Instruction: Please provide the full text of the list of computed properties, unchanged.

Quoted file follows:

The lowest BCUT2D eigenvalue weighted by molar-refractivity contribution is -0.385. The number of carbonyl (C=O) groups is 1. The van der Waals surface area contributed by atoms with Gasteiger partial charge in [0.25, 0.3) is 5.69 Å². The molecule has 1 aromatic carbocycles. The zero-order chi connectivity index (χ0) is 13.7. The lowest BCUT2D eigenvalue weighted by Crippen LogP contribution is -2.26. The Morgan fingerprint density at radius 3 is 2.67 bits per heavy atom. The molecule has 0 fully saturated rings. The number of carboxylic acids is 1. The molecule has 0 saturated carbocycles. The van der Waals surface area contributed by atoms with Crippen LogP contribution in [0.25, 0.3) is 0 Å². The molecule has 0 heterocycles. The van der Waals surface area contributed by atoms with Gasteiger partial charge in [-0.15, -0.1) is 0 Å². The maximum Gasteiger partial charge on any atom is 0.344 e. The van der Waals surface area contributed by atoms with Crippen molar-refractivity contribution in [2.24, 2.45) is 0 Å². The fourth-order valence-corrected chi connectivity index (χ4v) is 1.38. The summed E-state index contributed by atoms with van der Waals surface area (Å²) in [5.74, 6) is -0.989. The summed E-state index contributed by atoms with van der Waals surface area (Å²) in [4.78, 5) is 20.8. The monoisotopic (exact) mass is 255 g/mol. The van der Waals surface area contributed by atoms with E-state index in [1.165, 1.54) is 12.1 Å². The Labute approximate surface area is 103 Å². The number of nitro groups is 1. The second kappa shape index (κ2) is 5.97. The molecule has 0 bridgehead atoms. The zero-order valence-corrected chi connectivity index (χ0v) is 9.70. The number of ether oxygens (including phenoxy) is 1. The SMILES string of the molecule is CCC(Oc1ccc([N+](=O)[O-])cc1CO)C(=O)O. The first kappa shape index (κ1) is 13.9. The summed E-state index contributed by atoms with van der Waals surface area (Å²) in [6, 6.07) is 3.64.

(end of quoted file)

The lowest BCUT2D eigenvalue weighted by molar-refractivity contribution is -0.385. The number of carbonyl (C=O) groups is 1. The van der Waals surface area contributed by atoms with Gasteiger partial charge in [0.25, 0.3) is 5.69 Å². The molecule has 1 aromatic carbocycles. The zero-order chi connectivity index (χ0) is 13.7. The lowest BCUT2D eigenvalue weighted by Crippen LogP contribution is -2.26. The Morgan fingerprint density at radius 3 is 2.67 bits per heavy atom. The molecule has 0 fully saturated rings. The number of carboxylic acids is 1. The molecule has 0 saturated carbocycles. The van der Waals surface area contributed by atoms with Crippen LogP contribution in [0.25, 0.3) is 0 Å². The molecule has 0 heterocycles. The van der Waals surface area contributed by atoms with Gasteiger partial charge in [-0.15, -0.1) is 0 Å². The maximum Gasteiger partial charge on any atom is 0.344 e. The van der Waals surface area contributed by atoms with Crippen molar-refractivity contribution in [2.24, 2.45) is 0 Å². The fourth-order valence-corrected chi connectivity index (χ4v) is 1.38. The summed E-state index contributed by atoms with van der Waals surface area (Å²) in [5.74, 6) is -0.989. The summed E-state index contributed by atoms with van der Waals surface area (Å²) in [4.78, 5) is 20.8. The monoisotopic (exact) mass is 255 g/mol. The van der Waals surface area contributed by atoms with E-state index in [1.165, 1.54) is 12.1 Å². The Labute approximate surface area is 103 Å². The number of nitro groups is 1. The second kappa shape index (κ2) is 5.97. The molecule has 0 bridgehead atoms. The zero-order valence-corrected chi connectivity index (χ0v) is 9.70. The number of ether oxygens (including phenoxy) is 1. The SMILES string of the molecule is CCC(Oc1ccc([N+](=O)[O-])cc1CO)C(=O)O. The first kappa shape index (κ1) is 13.9. The summed E-state index contributed by atoms with van der Waals surface area (Å²) in [6, 6.07) is 3.64.